by Lilly Ardell Stevens
I registered for the NYRR Brooklyn Half Marathon amidst the same flurry and excitement that the rest of our club and the country did. This race holds a special place in my heart for the obvious reasons. It’s one of the 5 borough series flagship races, it’s in my hometown borough and the beach party at Coney Island - but the most salient reason is this was my first ever half-marathon 3 years ago. Although I’ve been a runner all my life, I only began joining races in 2014, a year before I even joined up with the black and white clad singlets at McCarren Park. Much to my delight, I learned I was six weeks pregnant the morning of February 27th, which some of you may know as the date of the NBR Gala 2016. My excitement gave way to a brief bit of nerves what would I do about all those damn NYRR 9+1 races I had registered for in my quest to earn a 2017 Marathon spot?? Holy crap, how will I manage not one but TWO half-marathons during this pregnancy? The internet didn’t provide MUCH solace, and my gynecologist remarked, “why risk it?”. Hmph. I resolved to trust in my body, faithfully wear my heart rate monitor, and continue training at a reduced pace while my body began to change, expand, and prepare for my growing baby boy. (Yes it’s a boy!)
Lunging towards May 21st, I ticked off all my NYRR races from March to May: Wash Heights 5K, Scotland Run 10K, and More Women's Half Marathon: each one reducing my pace just slightly and (miraculously) finishing each one with a kick in my step. I began to adjust my race goals from obsessing over my pace to monitoring my body’s dynamics. I had a NEW goal in mind: finish this race, and ONLY this race, feeling strong and hydrated. I used this mantra while enduring the next several Narwhals and SFRs in the weekends leading up to the big event, to ensure baby and I had the endurance to manage another 13.1. On race day morning, I donned my stretchiest NBR singlet (thanks Only Atoms!), affixed a bright-green Baby On Board! sign to my bib, and grabbed all my Gu's, gear, and guts. I ate my typical prerace ritual of bananas and peanut butter toast with a cup of DECAF coffee, and hopped in an Uber with Ms. Silbiger and Ms. Harvey down to Eastern parkway. The weather gods really showed up for me on race day: slightly overcast skies with a mild low 60s temp. In the corral waiting for the starting gun, I chatted with my fellow corral E and F sistren and brethren, reacquainting myself with Beth Weinstein who insisted on doing a slow run today due to a nagging injury. Would I run into any of them on the course or would I be solo the whole time? Either way, I knew my mantra: keep hydrated, keep your shoulders down and head up, and enjoy the ride. Only YOU are showing up for this experience today. Only YOU are pushing yourself to finish what you started.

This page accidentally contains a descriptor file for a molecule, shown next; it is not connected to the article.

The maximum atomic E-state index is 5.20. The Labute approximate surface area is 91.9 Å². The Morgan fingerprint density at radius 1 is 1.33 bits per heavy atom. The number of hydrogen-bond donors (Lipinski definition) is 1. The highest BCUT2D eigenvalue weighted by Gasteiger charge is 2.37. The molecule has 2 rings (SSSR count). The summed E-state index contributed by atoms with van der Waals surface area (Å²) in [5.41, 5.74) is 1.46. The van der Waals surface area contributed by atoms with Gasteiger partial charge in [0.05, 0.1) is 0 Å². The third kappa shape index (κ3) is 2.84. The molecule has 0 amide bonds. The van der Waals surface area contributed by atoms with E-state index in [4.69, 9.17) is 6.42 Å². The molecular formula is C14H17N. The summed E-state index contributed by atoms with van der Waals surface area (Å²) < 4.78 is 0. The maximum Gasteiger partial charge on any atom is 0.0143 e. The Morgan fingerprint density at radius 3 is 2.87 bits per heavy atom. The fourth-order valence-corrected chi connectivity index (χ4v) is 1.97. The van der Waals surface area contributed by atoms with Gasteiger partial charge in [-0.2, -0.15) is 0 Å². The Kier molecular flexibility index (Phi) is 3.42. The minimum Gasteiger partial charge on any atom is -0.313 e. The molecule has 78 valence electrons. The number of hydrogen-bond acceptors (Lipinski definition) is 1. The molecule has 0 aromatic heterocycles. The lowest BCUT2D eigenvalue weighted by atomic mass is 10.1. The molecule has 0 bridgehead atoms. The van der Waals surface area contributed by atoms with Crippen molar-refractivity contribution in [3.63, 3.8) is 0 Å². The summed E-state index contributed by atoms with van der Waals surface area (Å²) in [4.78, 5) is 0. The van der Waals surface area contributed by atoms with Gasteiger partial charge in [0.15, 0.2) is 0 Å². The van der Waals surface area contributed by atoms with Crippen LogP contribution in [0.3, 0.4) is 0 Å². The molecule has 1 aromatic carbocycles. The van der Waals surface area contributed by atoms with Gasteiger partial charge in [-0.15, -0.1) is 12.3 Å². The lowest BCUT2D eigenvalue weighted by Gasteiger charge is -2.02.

"Only YOU are showing up for this experience today. Only YOU are pushing yourself to finish what you started."
Wait. It isn’t only me. It’s me and baby boy today. He has no agency in this decision - I have made my choice and whether he likes it or not he’s coming along for the ride. 7:20 am, and away we goooo......